United States District Court, W.D. Virginia, Abingdon Division
M. Douglass and Thomas S. Chapman, Williams & Connolly
LLP, Washington, D.C., and Daniel Marshall, Human Rights
Defense Center, Lake Worth, Florida, for Plaintiff.
H. Schnetzler, Frith Anderson Peake, P.C., Roanoke,
Virginia, for Defendants.
OPINION AND ORDER
P. JONES UNITED STATES DISTRICT JUDGE.
defendant jail authority prohibited prisoners in its jails
from obtaining magazines or other periodicals or from
obtaining books unless the prisoner received prior permission
to order the book in question. A prisoners' rights
organization sued under 42 U.S.C. § 1983, asserting that
these policies violated its First Amendment and due process
rights as a publisher of magazines and books, and seeking
damages and injunctive relief. On cross motions for summary
judgment, I find sufficient evidence that the plaintiff's
rights were violated as alleged, although I find that the
jail authority's superintendent is entitled to qualified
immunity as to the plaintiff's First Amendment claim. The
case will proceed to a jury trial on damages, with a later
hearing before the court to determine injunction
following facts are taken from the summary judgment record
and are undisputed except where noted.
Human Rights Defense Center (“HRDC”) is a
non-profit organization that, among other things, distributes
to inmates books, magazines, and other information concerning
legal news, prisoners' rights, and current events. It is
a small organization with approximately 19 employees. HRDC
publishes two monthly magazines, Prison Legal News
(“PLN”) and Criminal Legal News
(“CLN”), which are both printed on black
and white newsprint and bound with staples. PLN is
72 pages long and CLN is 48 pages long. The printer
of the magazines prints individual addressee and pre-paid
mailing information directly onto each issue and delivers
bundles of the magazines, sorted by ZIP Code, to the United
States Postal Service for delivery. Over the past 29 years,
more than one million copies of PLN have been
printed and delivered to inmates at more than 3, 000
correctional facilities, including all state prisons in
Virginia. In addition, HRDC publishes an annual report that
is printed and mailed in the same format as PLN and
also publishes and distributes a number of soft-cover books,
which are printed in black-and-white with colored covers,
bound with glue, and sent to recipients in cardboard boxes
with mailing addresses printed directly on the boxes. Two
such books are at issue in this litigation:
Prisoners' Guerrilla Handbook to Correspondence
Programs in the United States and Canada
(“Prisoners' Guerrilla Handbook”),
which provides information on educational and vocational
programs available to inmates, and The Habeas Citebook:
Ineffective Assistance of Counsel (“Habeas
Citebook”), which contains legal analysis related
to habeas corpus actions with citations to cases and
Southwest Virginia Regional Jail Authority (“Jail
Authority”) operates four jails that house nearly 2,
000 pretrial detainees and inmates serving short sentences.
About 800 prisoners are held at the Abingdon facility, about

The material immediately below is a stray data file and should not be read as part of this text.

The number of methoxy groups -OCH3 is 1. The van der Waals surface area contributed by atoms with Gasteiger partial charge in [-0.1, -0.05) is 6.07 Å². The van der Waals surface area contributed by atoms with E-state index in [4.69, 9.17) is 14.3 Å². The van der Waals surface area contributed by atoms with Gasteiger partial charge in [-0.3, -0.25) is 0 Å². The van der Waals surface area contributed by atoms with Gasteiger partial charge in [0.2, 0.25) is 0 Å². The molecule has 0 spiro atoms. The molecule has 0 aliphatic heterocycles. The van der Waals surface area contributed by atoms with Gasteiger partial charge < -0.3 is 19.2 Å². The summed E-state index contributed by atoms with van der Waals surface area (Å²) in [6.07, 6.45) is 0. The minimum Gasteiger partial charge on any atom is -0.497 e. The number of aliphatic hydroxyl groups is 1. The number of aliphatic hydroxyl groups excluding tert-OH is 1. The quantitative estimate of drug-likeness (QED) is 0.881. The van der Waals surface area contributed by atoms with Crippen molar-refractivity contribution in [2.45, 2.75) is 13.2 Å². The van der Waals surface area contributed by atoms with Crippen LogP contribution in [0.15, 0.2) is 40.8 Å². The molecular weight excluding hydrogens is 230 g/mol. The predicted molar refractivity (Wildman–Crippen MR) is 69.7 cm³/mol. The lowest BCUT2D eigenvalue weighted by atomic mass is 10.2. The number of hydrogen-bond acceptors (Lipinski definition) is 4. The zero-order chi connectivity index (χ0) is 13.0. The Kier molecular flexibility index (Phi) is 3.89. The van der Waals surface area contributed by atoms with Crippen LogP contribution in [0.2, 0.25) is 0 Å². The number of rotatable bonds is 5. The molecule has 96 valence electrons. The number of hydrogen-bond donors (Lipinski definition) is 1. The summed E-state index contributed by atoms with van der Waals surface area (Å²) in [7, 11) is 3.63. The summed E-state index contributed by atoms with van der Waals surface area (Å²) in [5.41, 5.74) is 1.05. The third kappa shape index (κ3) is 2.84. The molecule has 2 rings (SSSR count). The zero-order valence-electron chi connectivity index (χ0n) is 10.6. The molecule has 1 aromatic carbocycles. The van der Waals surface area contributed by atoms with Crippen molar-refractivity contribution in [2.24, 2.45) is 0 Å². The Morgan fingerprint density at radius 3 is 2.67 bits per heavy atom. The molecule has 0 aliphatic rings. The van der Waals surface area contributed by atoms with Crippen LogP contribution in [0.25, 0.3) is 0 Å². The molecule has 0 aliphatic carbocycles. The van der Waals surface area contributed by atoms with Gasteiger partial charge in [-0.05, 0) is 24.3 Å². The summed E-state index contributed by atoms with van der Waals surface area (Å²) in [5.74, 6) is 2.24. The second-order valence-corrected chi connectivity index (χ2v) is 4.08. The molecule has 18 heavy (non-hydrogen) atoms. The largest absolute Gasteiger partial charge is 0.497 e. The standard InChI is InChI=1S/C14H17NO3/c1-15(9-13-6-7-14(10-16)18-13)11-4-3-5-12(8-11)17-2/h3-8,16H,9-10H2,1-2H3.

600 are held at the Duffield facility, about 300 are held at
the Haysi facility, and about 200 are held at the Tazewell
facility. The Jail Authority houses inmates of varying
security levels ranging from minimum to maximum. The average
length of stay at the Tazewell facility is 50 days, and the
average length of stay at the other three facilities is 100
days. Many offenders are housed at one of the Jail
Authority's facilities for only a brief time, from
several days to several weeks. The inmates are housed in
housing units that each hold between eight and 90 prisoners.
The Abingdon facility is the only facility with a housing
unit that can hold 90 inmates, and that housing unit is not
always filled. Defendant Stephen Clear, the Jail
Authority's superintendant, adopts policies governing the
management and operations of the four jail facilities.
the four facilities has a book room where donated books are
stored. Prisoners are not permitted to visit the book rooms,
and they are not given a list of the books contained in the
book rooms. They can, however, request to borrow up to two
books at a time every two weeks. They can ask staff whether
certain books are available. Prisoners do not always receive
each book they request to borrow, even if a prisoner's
family member donated the book with the intention of it
reaching that particular prisoner.
may order books from publishers or retailers through a
preapproval process. Orders are approved only for books that
the Jail Authority deems to be religious, legal, or
educational. There is no written list of criteria for
determining whether a book falls into one of these
categories. PLN is considered non-legal mail, but
the Jail Authority considers Habeas Citebook to be
legal. Prisoners are given a canvas bag and can possess as
many pieces of mail or books as will fit in the bag. There is
no specific number of books that a prisoner is allowed to
possess at one time, although Jail Authority personnel at the
Abingdon facility have limited prisoners to two or four
books. Each prisoner is allowed to possess no more than ten
are prohibited in the Jail Authority's facilities.
Prisoners may not order them, and the book rooms do not
contain any for prisoners to borrow. Nor are prisoners
allowed to order newspapers. The Jail Authority provides a
daily copy of a national newspaper and a weekly copy of a
local newspaper to each housing unit. The Jail Authority
asserts that it does not have the staff resources to deliver
newspapers and magazine subscriptions to individual inmates
daily. However, HRDC suggests that delivering its mailings
would require no greater expenditure of staff time than
rejecting them, which is a cumbersome process. It further
asserts that accumulation of newspaper and magazine
subscriptions would create a fire hazard. In addition,
inmates have frequently stuck newspaper and magazine
clippings to cell walls and used them to cover vents.
the facilities has a computer law cart, which is loaded with
cases, statutes, and other legal materials provided by a
third-party contractor. The law cart computers are not
connected to the internet. Prisoners must request to use the
law cart in advance and are allowed to use it once per day
for 30 minutes, with longer periods of use occasionally
permitted when there are no other prisoners waiting to use
it. Sometimes prisoners have been scheduled to use the law
carts but have not been given the opportunity to do so. The
law carts are only available for inmates to access on
weekdays. The law carts contain software called Casemaker,
which offers federal and 50-state primary law coverage.
Prisoners can purchase printed copies of materials from the
law carts for 15 cents per page. The law carts are not used
to their full capacity by inmates and often are not accessed
for days at a time.
Jail Authority generally rejects all publications mailed to